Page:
A right-angled isosceles triangle is rotated about the centre point of a square. What can you say about the area of the part of the square covered by the triangle as it rotates?
An ancient game for two from Egypt. You'll need twelve distinctive 'stones' each to play. You could chalk out the board on the ground - do ask permission first.
This article for teachers discusses examples of problems in which there is no obvious method but in which children can be encouraged to think deeply about the context and extend their ability to. . . .
To avoid losing think of another very well known game where the patterns of play are similar.
Place a red counter in the top left corner of a 4x4 array, which is covered by 14 other smaller counters, leaving a gap in the bottom right hand corner (HOME). What is the smallest number of moves. . . .
Bilbo goes on an adventure, before arriving back home. Using the information given about his journey, can you work out where Bilbo lives?
Can you mark 4 points on a flat surface so that there are only two different distances between them?
This task depends on groups working collaboratively, discussing and reasoning to agree a final product.
Problem solving is at the heart of the NRICH site. All the problems give learners opportunities to learn, develop or use mathematical concepts and skills. Read here for more information.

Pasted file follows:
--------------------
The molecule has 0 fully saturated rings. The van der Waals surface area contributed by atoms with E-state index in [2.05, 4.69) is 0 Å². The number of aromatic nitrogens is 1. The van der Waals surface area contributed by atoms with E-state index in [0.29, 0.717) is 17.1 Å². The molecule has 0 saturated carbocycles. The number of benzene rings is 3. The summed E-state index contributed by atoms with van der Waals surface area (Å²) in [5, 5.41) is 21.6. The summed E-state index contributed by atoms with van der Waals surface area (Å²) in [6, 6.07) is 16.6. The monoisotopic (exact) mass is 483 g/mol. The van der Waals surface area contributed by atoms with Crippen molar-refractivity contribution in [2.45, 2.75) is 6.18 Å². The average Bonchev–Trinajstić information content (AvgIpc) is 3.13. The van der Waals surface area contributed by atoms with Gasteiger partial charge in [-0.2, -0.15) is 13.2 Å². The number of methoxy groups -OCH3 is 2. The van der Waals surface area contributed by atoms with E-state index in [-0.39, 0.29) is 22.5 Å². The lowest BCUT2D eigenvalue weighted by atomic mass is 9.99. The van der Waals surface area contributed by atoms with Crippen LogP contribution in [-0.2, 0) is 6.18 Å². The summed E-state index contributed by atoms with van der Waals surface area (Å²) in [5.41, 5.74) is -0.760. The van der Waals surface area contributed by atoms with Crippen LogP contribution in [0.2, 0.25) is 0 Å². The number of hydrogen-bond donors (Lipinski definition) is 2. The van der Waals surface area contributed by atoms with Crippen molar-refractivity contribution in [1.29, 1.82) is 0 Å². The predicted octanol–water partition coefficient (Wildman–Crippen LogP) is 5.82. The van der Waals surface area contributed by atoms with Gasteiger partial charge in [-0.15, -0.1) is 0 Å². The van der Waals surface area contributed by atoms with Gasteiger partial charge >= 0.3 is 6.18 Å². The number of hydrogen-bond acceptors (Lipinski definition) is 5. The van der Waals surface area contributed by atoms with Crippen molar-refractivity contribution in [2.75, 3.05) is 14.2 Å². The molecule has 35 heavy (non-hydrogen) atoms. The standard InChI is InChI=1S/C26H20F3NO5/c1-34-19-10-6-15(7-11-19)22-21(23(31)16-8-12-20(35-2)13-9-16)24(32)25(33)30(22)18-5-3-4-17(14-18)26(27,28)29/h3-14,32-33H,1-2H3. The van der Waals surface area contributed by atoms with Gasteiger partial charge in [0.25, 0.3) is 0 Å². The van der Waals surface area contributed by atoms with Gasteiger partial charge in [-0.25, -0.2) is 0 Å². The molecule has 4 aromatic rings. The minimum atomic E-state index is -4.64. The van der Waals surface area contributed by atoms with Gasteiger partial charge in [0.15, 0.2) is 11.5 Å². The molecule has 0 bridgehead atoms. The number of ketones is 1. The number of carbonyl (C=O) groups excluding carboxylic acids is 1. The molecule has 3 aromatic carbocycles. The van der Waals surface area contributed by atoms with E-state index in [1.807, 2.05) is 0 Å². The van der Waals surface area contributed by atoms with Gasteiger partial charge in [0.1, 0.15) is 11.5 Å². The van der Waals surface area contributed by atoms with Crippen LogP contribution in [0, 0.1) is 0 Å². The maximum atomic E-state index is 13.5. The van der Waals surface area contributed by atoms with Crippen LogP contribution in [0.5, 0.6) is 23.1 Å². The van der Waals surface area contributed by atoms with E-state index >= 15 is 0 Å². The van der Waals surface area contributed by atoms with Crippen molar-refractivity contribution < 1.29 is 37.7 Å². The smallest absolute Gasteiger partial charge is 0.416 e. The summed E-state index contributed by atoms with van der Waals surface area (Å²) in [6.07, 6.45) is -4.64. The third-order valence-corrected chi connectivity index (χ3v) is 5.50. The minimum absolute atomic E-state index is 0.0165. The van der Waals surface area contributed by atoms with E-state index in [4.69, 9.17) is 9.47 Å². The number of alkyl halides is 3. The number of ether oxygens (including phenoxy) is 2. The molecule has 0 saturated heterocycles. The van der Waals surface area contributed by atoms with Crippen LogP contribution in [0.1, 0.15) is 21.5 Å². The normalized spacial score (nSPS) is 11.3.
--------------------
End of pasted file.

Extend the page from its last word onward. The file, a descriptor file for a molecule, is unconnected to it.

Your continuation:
Slide the pieces to move Khun Phaen past all the guards into the position on the right from which he can escape to freedom.
The aim of the game is to slide the green square from the top right hand corner to the bottom left hand corner in the least number of moves.
Some students have been working out the number of strands needed for different sizes of cable. Can you make sense of their solutions?
A 2 by 3 rectangle contains 8 squares and a 3 by 4 rectangle contains 20 squares. What size rectangle(s) contain(s) exactly 100 squares? Can you find them all?
Draw a square. A second square of the same size slides around the first always maintaining contact and keeping the same orientation. How far does the dot travel?
What would be the smallest number of moves needed to move a Knight from a chess set from one corner to the opposite corner of a 99 by 99 square board?
This game for two, was played in ancient Egypt as far back as 1400 BC. The game was taken by the Moors to Spain, where it is mentioned in 13th century manuscripts, and the Spanish name Alquerque. . . .
Triangular numbers can be represented by a triangular array of squares. What do you notice about the sum of identical triangle numbers?
What is the shape of wrapping paper that you would need to completely wrap this model?
Can you use small coloured cubes to make a 3 by 3 by 3 cube so that each face of the bigger cube contains one of each colour?
Imagine a large cube made from small red cubes being dropped into a pot of yellow paint. How many of the small cubes will have yellow paint on their faces?
How could Penny, Tom and Matthew work out how many chocolates there are in different sized boxes?
A bicycle passes along a path and leaves some tracks. Is it possible to say which track was made by the front wheel and which by the back wheel?